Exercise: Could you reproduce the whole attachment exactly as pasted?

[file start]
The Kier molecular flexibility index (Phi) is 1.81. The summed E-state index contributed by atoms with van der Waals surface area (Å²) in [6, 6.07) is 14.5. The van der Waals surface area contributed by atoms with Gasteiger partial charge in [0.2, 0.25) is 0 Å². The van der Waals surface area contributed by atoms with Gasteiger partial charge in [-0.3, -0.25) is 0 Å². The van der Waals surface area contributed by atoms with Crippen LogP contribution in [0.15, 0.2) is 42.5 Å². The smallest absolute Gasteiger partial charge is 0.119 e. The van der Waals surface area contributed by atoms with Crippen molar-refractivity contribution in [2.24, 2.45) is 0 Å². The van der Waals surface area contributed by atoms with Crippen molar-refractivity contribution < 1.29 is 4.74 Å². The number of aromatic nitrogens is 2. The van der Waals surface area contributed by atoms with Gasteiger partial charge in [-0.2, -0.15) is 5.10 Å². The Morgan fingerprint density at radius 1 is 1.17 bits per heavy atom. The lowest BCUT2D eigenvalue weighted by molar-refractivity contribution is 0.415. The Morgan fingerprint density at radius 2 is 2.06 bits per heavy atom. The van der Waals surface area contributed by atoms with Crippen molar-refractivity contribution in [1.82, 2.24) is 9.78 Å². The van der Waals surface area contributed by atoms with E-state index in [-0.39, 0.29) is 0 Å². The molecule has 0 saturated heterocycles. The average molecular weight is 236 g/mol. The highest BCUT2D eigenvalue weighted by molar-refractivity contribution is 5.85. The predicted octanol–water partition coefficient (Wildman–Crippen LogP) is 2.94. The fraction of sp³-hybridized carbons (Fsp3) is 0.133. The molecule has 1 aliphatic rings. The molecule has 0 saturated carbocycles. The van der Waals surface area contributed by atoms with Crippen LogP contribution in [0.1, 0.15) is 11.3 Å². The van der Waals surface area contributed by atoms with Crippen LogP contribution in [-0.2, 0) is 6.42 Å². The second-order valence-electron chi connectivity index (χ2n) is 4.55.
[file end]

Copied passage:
The Kier molecular flexibility index (Phi) is 1.81. The summed E-state index contributed by atoms with van der Waals surface area (Å²) in [6, 6.07) is 14.5. The van der Waals surface area contributed by atoms with Gasteiger partial charge in [0.2, 0.25) is 0 Å². The van der Waals surface area contributed by atoms with Gasteiger partial charge in [-0.3, -0.25) is 0 Å². The van der Waals surface area contributed by atoms with Crippen LogP contribution in [0.15, 0.2) is 42.5 Å². The smallest absolute Gasteiger partial charge is 0.119 e. The van der Waals surface area contributed by atoms with Crippen molar-refractivity contribution in [2.24, 2.45) is 0 Å². The van der Waals surface area contributed by atoms with Crippen molar-refractivity contribution < 1.29 is 4.74 Å². The number of aromatic nitrogens is 2. The van der Waals surface area contributed by atoms with Gasteiger partial charge in [-0.2, -0.15) is 5.10 Å². The Morgan fingerprint density at radius 1 is 1.17 bits per heavy atom. The lowest BCUT2D eigenvalue weighted by molar-refractivity contribution is 0.415. The Morgan fingerprint density at radius 2 is 2.06 bits per heavy atom. The van der Waals surface area contributed by atoms with Crippen molar-refractivity contribution in [1.82, 2.24) is 9.78 Å². The van der Waals surface area contributed by atoms with E-state index in [-0.39, 0.29) is 0 Å². The molecule has 0 saturated heterocycles. The average molecular weight is 236 g/mol. The highest BCUT2D eigenvalue weighted by molar-refractivity contribution is 5.85. The predicted octanol–water partition coefficient (Wildman–Crippen LogP) is 2.94. The fraction of sp³-hybridized carbons (Fsp3) is 0.133. The molecule has 1 aliphatic rings. The molecule has 0 saturated carbocycles. The van der Waals surface area contributed by atoms with Crippen LogP contribution in [0.1, 0.15) is 11.3 Å². The van der Waals surface area contributed by atoms with Crippen LogP contribution in [-0.2, 0) is 6.42 Å². The second-order valence-electron chi connectivity index (χ2n) is 4.55.